Sex In The Park
Sex In The Park
Sex in the park, a free youth event to highlight World Aids Day, will be held again in Christchurch this month on Sunday 30th November in Bromley Park.
‘It has a catchy theme with a serious message’ said Chris Woods, nurse/health promoter at the CDHB’s Community & Public Health Division. ‘The high STI infection rate among young New Zealanders shows that they are having sex without condoms. This puts them at risk of catching HIV.’
‘Many young people are starting sexual activity at a younger age, putting their emotional and physical health at risk. While STIs such as chlamydia and gonorrhoea are curable even though they have serious complications such as infertility, there is still no cure for AIDS.’
Ms Woods said the overall theme for the day was about showing respect for individual health.
‘This is a message for everyone.’
World Vision will also be involved in the day with the runners participating in a new event ‘Run For Their Lives’. They expect to reach Christchurch in time to join in the activities in the park. They are running from Cape Reinga to Bluff to raise money and awareness for communities devastated by AIDS.
HIV/AIDS STATISTICS There was a significant rise in new HIV infections in the South Island in 2002, and this trend seems to be continuing in 2003. In 2002, 18 people (14 homosexual and 4 heterosexual) were found to be infected with HIV in the South Island, a rise from an average of 8 over each of the previous 6 years. In New Zealand as a whole 16 new AIDS diagnoses and 87 new HIV infections have been recorded in the first 6 months of 2003. The risk of exposure to HIV infection through one act of sexual intercourse is higher now in New Zealand than it has ever been at any time in the history of the epidemic. This is because there are now more people living with HIV in NZ than ever before.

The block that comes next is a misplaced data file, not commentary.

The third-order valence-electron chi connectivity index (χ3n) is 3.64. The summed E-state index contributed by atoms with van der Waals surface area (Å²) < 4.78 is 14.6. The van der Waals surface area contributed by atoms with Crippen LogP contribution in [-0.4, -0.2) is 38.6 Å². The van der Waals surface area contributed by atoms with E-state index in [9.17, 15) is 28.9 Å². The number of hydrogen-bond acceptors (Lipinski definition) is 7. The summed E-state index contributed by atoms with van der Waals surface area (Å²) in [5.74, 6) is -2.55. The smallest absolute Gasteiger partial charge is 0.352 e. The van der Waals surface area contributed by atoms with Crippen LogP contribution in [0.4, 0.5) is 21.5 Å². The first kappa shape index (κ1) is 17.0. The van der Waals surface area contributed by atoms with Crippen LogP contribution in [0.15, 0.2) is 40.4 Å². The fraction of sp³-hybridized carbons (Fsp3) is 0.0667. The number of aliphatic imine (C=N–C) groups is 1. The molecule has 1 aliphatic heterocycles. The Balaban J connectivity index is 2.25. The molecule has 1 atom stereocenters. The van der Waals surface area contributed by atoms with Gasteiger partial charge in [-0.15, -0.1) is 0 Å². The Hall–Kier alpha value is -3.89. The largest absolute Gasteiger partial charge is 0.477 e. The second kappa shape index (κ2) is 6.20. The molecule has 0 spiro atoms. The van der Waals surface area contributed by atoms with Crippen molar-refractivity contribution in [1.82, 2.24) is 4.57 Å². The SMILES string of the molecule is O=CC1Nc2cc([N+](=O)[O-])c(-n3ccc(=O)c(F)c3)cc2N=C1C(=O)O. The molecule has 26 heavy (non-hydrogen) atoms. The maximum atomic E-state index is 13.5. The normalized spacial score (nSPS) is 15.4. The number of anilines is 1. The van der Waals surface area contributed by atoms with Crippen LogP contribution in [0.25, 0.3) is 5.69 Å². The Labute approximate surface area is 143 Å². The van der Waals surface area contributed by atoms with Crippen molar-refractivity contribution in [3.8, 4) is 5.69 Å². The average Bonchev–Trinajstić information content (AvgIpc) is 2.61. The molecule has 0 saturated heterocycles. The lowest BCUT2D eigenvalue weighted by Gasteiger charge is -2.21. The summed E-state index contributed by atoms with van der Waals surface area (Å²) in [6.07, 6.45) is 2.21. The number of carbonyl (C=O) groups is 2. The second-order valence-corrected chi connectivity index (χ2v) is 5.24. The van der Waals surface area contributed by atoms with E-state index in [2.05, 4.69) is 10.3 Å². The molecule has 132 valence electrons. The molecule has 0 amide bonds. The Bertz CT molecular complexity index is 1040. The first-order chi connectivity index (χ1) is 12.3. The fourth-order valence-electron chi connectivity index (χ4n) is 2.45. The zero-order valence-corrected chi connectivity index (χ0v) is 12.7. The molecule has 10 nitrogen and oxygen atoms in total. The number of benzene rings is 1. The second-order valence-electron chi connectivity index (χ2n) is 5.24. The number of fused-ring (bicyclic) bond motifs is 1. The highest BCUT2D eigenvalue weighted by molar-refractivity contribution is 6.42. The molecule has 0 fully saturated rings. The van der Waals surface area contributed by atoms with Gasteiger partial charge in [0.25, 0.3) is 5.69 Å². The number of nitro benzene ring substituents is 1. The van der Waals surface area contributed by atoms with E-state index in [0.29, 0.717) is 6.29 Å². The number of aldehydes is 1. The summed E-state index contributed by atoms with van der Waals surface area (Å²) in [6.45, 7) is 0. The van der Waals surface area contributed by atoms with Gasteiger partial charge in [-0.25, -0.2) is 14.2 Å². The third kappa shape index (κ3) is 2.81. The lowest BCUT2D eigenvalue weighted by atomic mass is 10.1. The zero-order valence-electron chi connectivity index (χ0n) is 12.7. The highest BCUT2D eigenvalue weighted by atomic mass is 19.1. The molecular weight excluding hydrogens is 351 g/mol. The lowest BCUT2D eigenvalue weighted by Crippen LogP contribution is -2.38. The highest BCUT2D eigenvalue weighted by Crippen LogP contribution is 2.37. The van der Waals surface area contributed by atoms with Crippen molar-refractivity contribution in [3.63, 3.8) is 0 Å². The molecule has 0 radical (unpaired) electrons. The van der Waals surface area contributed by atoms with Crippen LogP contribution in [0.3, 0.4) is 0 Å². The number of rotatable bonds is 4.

Sources: AIDS Epidemiology Group, Otago Medical School, Dunedin. NZ AIDS Foundation.
STI STATISTICS Chlamydia rates rose by more
than 100% between 1995 and 2001 Chlamydia infections are
still increasing and are threatening to take over as the
number one STI in New Zealand, despite having a simple cure
available. Chlamydia increased during 2002 to 10,307 cases
(i.e. a rate of 598 per 100,000 population). This is 5
times higher than that reported in Australia in the same
period. Also rates of gonorrhoea, at 54 cases per
100,000,were almost double that of Australia. There was a
95% increase in gonorrhoea here between 1996 and 2001.
Syphilis is also on the rise with rates doubling in 2002,
from an average of 20 cases per year to 47. This is an
increase of 161% from 18 cases in 2001. Young people are
most affected, especially those of Maori and Pacific